Tag : executive communications

Why leaders subconsciously reject change

When our brain senses that our status is being threatened, our thinking shuts down.  We avoid the person or situation making us feel so uncomfortable, and we often stay away from any activity or idea about which we’re not confident. Worse, we label the other person as “wrong” so we can be “right.”

We don’t necessarily do this consciously. It’s just our brains’ natural response when our status is under attack, say the neuroscientists.

So when  corporate rebels and mavericks challenge an organization’s status quo and executive decisions, leaders’ brains go on high-alert. Their decisions, their plans, their position feel threatened and under attack. The neuroscience research says this threat to status activates the same brain regions as physical pain.

The leaders’ knee-jerk reaction is often to label the people with the fresh new ideas as troublemakers. Or not having enough experience to really know what they’re talking about. And jeez, that kid isn’t even a manager, what could she  know? (See how put downs can make you feel better and restore your status?)

Guess what this reaction does to people with the fresh ideas that you need to lead? They run for the hills. Maybe they try to approach you or another executive again, but you’re likely not to welcome what they have to say.  Through words, tone or body language you broadcast the message throughout your organization: your ideas are NOT WELCOME.

And then you wonder why the culture isn’t more innovative and creative. Why too few people speak up with substantive comments at meetings.  Why it seems like you’re the only one with the answers.

Time to get your brain in line and recognize your “threat” triggers so that you can control them —  instead of them controlling you.

Who needs to change their ways: leaders or rebels?

Some executives have told me that “rebels and change agents need to learn how business works. You can’t just disrupt things and expect everyone to change.”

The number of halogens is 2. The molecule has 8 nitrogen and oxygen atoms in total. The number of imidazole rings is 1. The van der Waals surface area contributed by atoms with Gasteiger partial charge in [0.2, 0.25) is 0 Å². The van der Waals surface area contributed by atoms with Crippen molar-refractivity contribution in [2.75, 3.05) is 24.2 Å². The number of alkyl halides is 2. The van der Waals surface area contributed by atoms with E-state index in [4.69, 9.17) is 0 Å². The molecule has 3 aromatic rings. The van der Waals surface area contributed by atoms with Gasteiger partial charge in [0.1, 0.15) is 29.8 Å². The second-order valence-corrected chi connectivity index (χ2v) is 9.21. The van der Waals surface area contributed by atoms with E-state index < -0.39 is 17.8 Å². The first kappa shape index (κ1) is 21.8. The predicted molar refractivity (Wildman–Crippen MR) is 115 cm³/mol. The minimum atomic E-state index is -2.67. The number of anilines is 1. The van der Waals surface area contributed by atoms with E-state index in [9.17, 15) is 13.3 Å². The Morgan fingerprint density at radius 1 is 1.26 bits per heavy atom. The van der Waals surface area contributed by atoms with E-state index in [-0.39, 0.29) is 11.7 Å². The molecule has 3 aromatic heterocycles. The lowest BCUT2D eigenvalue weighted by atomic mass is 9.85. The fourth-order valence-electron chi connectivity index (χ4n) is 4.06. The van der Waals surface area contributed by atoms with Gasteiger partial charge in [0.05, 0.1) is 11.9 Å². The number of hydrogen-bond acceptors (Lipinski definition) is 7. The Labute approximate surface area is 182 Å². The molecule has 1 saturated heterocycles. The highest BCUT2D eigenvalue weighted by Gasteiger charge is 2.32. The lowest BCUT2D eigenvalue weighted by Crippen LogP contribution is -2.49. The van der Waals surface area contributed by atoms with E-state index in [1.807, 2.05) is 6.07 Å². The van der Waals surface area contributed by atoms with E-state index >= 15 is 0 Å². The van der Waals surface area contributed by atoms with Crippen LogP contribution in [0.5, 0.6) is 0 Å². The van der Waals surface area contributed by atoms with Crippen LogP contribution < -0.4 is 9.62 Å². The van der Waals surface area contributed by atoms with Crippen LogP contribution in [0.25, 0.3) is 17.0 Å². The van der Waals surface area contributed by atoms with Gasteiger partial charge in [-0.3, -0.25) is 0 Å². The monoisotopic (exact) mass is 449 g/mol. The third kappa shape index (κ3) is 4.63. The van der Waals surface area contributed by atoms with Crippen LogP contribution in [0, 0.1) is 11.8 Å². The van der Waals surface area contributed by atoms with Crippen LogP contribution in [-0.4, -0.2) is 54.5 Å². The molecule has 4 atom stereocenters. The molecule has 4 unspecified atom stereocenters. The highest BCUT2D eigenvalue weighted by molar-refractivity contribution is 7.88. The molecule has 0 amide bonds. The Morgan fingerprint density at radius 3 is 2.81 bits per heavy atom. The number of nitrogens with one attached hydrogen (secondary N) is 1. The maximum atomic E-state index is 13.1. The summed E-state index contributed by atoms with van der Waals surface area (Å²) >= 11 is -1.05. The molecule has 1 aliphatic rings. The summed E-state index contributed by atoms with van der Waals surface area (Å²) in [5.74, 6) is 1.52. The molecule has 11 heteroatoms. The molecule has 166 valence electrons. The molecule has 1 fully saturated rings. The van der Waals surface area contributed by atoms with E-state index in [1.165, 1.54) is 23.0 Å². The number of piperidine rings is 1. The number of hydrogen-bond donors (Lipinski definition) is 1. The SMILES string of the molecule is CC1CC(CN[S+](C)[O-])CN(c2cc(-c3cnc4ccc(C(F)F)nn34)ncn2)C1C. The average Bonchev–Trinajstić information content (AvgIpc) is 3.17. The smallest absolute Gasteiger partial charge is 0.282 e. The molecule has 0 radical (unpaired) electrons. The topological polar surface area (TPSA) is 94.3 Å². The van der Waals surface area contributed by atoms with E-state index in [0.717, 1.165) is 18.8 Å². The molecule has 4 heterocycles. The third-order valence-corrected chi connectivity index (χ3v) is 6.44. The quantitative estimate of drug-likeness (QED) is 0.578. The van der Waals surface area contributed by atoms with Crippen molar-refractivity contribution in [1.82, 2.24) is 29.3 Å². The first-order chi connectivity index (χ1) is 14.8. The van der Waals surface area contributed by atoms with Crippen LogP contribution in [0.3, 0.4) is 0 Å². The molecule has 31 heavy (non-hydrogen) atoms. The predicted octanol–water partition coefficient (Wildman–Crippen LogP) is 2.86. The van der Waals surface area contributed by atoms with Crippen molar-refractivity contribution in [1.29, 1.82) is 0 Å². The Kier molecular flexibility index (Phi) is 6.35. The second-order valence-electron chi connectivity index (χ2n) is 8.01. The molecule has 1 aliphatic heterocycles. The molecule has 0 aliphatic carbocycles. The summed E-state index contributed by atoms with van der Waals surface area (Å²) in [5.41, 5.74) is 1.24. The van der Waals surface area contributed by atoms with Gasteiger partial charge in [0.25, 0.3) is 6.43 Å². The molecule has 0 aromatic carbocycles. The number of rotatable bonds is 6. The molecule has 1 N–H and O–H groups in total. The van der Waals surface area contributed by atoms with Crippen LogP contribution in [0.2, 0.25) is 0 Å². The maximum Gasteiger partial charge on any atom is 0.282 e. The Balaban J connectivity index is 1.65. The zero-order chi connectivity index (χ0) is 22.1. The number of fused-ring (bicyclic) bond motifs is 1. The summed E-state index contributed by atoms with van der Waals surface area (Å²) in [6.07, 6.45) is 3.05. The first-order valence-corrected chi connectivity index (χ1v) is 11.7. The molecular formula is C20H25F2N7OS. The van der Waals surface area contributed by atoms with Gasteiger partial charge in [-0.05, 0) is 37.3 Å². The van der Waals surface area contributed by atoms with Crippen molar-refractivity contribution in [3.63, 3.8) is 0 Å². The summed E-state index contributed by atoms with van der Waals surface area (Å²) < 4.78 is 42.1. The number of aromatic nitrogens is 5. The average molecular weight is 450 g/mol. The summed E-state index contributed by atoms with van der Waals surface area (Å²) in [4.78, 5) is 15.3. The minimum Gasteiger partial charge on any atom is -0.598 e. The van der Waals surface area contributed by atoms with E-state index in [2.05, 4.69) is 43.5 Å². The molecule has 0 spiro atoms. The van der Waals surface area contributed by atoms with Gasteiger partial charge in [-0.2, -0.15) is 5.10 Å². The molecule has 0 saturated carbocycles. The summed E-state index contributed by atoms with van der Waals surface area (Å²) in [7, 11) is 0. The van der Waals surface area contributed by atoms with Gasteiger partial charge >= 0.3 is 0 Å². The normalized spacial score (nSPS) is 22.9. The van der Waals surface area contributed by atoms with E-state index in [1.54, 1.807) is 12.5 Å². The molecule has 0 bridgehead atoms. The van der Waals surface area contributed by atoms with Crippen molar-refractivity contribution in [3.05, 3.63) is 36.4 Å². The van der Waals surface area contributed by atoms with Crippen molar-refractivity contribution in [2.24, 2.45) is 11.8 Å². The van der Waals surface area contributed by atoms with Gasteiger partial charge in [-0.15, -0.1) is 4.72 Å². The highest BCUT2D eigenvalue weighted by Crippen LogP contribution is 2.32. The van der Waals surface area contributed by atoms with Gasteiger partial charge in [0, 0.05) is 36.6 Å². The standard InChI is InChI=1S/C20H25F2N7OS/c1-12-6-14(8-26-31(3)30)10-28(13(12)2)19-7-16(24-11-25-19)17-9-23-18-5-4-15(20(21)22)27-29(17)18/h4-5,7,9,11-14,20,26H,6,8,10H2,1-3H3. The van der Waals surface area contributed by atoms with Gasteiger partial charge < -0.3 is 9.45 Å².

But should the corporate rebels be the ones to have to adapt their style? Or should leaders find ways to better understand how to control their threat triggers so that they can create a safe, welcoming climate for new ideas?

To me, this is the responsibility of the leader. All people can benefit from understanding and managing what trips them up. But with the prestige and financial compensation of being a leader comes the responsibility for first and foremost managing oneself. So your head is ready to be in the game of leading.

Humility and reappraising

This is why so many great leaders are humble. Humility reduces the status threat. It puts people at ease talking with you. It clears the leader’s mind of emotion so that he or she can really understand what people are saying.

Another way to manage the brain is to reappraise situations that start to trigger your emotions. What’s  the other person’s perspective? What does he want me to understand? What does she want me to do and why?  Look at what’s being said as data and nothing more.

Economic and competitive threats are relentless, causing their own set of threats and associated behavioral responses. But to succeed companies need new ideas and the best ideas are likely to come from the rebels and mavericks inside your own organization.

As a leader, help those people who can most help you succeed. Even if they make you uncomfortable. Maybe especially because they make you uncomfortable.

Help yourself by seeing challenges to the status quo as possibilities not attacks on your position.

The end of employee communications as we know it

Will companies need employee communications departments three or five years from now? I think not.

Just as Twitter is changing how news and information is gathered and shared. So will social communication change business communication, eliminating the need for a centralized employee communications function.

In an interview this week NYU journalism professor and media critic Jay Rosen said, “Because of Twitter, the news system is tending toward a state where every user is a node in the news gathering network. And a distributor. That’s a very different system.”